Sienna Miller on being a woman in Hollywood and standing up for herself

Sienna Miller wears pullover Sacai, shorts Alaïa, earrings Eéra and bracelet Suzanne Kalan. Photographed by Juliette Cassidy for PORTER, NET-A-PORTER.COM. All items can be purchased straight from the magazine pages via net-a-porter.com (Credit: Juliette Cassidy/ Porter/ NET-A-PORTER.com)

Sienna Miller talks to PORTER about juggling her career with homeschooling her daughter during lockdown, feeling like an imposter in Hollywood, and fighting for equal pay when she recently revealed how the late actor Chadwick Boseman forfeited part of his salary to cover the fee she had requested to star alongside him in 21 Bridges“It’s about self-respect. An act of generosity like that is validating. And maybe I shouldn’t look for validation from my peers, but I do. For me, it’s about relearning how to stand up for yourself.”

It was a rare case of Miller asking for the sum she deserved: “As the woman, you’re lent on so heavily for promotion in a way that men often aren’t. What you wear on a red carpet; how much press you have to do… They are going to get their money’s worth.” 

For American Sniper, Miller went on the regional publicity tour because her co-star Bradley Cooper was appearing in The Elephant Manon Broadway. But she was “alarmingly underpaid” for that movie and her bonus for doing publicity was “pitiful” given the film became one of the highest-grossing R-rated movies ever: “At the time, of course, I was incredibly grateful. [To be] offered a role in a Clint Eastwood movie. I’d had a baby; I hadn’t worked for a while; it was with Bradley Cooper; it was an amazing story. They knew I would do it for nothing. And I always had done that.”

Miller continues to explain how she learned to stand up for herself: “But thenI had an experience on The Loudest Voice, where there was an issue with the prosthetics.” 

(To play the older Beth Ailes, Miller wore extensive facial prosthetics.) “It was week one. We had shot a scene and then it was just too time consuming to [apply full prosthetics for the next]. Everybody was trying to get me to shoot without it. I was like, I can’t play this part without them. We agreed to this. I was on the phone to my agents. I was shaking and saying, ‘I don’t know what to do.’ I’d never been so terrified in my life. [My agents] said, ‘Don’t leave your trailer. Refuse to shoot.’ It was an incredibly empowering move and I got what I wanted. I look back and know that wouldn’t have happened to [my co-star] Russell [Crowe]. That wouldn’t have happened to men. […] Russell loved it. He was like, high five. ‘You stand up for yourself.’”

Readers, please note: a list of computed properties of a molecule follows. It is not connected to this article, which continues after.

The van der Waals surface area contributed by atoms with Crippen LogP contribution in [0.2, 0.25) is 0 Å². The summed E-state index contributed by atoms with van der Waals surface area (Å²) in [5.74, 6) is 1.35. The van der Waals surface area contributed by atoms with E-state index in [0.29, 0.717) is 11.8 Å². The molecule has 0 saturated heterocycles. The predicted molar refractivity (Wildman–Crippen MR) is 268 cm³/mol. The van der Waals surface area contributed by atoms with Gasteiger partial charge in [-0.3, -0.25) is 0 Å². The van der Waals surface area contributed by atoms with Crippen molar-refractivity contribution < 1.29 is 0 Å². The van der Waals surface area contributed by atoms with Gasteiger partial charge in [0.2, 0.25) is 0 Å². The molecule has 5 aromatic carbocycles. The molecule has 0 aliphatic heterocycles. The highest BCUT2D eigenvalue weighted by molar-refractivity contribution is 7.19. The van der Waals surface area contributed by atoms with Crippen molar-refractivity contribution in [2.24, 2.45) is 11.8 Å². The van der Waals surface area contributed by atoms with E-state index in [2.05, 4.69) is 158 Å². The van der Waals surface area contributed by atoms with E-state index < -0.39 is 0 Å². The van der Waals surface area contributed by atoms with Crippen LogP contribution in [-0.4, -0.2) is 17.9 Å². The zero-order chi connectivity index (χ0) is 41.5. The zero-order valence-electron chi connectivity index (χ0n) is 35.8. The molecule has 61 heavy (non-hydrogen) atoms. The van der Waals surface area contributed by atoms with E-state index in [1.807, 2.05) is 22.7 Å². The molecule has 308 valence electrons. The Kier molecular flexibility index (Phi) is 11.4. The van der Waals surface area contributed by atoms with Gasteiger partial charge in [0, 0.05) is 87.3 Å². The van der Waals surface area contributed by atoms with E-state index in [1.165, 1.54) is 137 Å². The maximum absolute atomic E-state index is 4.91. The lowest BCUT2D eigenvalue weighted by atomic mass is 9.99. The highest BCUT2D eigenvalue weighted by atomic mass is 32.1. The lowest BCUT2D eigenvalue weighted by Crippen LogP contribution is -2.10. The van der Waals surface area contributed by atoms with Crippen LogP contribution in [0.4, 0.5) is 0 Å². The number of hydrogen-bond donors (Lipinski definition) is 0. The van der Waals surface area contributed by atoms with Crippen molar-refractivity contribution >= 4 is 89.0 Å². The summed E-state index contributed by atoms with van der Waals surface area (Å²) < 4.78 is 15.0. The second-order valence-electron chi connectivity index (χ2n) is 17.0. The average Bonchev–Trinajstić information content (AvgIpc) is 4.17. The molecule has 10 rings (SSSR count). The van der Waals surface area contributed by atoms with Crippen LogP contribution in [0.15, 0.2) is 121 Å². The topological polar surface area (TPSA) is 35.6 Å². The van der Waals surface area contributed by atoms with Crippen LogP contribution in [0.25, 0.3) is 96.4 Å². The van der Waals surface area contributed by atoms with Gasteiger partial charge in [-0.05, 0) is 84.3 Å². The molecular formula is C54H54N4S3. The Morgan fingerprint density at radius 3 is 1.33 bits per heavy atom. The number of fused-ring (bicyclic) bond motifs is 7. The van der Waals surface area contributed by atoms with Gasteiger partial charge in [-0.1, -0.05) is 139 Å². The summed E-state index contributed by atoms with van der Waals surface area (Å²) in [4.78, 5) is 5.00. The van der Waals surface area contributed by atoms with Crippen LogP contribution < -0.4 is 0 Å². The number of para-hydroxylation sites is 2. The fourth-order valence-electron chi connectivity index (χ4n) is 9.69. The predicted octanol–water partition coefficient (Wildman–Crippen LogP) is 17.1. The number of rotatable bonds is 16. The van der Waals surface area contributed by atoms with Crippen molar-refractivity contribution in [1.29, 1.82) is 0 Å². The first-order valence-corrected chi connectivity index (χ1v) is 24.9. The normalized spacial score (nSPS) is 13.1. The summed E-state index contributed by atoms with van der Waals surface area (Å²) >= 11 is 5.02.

This is something that Miller is working on, to combat the challenges of being treated differently as a woman: “The more you practice the uncomfortable acts of standing up for yourself, the more confidence and self-worth you cultivate,” she says. “I’m trying to be assertive. That might mean having difficult conversations and advocating for yourself in a way that just doesn’t come naturally to me, but I’m trying.”

Sienna Millerwears blazer Jil Sander, tights Saint Laurent, ring Spinelli Kilcollin and shoes Gucci. Photographed by Juliette Cassidy for PORTER, NET-A-PORTER.COM. All items can be purchased straight from the magazine pages via net-a-porter.com (Credit: Juliette Cassidy/ Porter/ NET-A-PORTER.com)

Things are different now. Not only has fair pay become a rallying point for women in Hollywood, but Miller has hired a “demon lawyer” who has educated her about her worth: “I’m pretty hardcore these days. If you have to move location for filming – which men have to do, but more often than not their wives stay home with the kids – when you’re a single mother shooting, I have to bring my child, find a school, find childcare. Who pays for that? Why would I not be more compensated as a result for having to uproot my entire family in order to work? That’s a battle. Her father is amazing, I’m not saying I’m onmy own, but as a working mother, I can’t be away from my kid.”

It brings back memories for Miller of quarantining in upstate New York earlier this year, when schools shut, and the actor took charge of her daughter’s remote learning: “She was too young to be able to manage it on her own. And being an only child, she didn’t have much stimulation from people her own age, so I had to regress and [assume] a seven-year-old mindset. [There was] lots of roughhousing, throwing on beds and playing, which I was very happy to do. But there wasn’t much time for anything else. I had grand ideas of learning a language. I downloaded [languages app] Babbel. I haven’t been on it once.”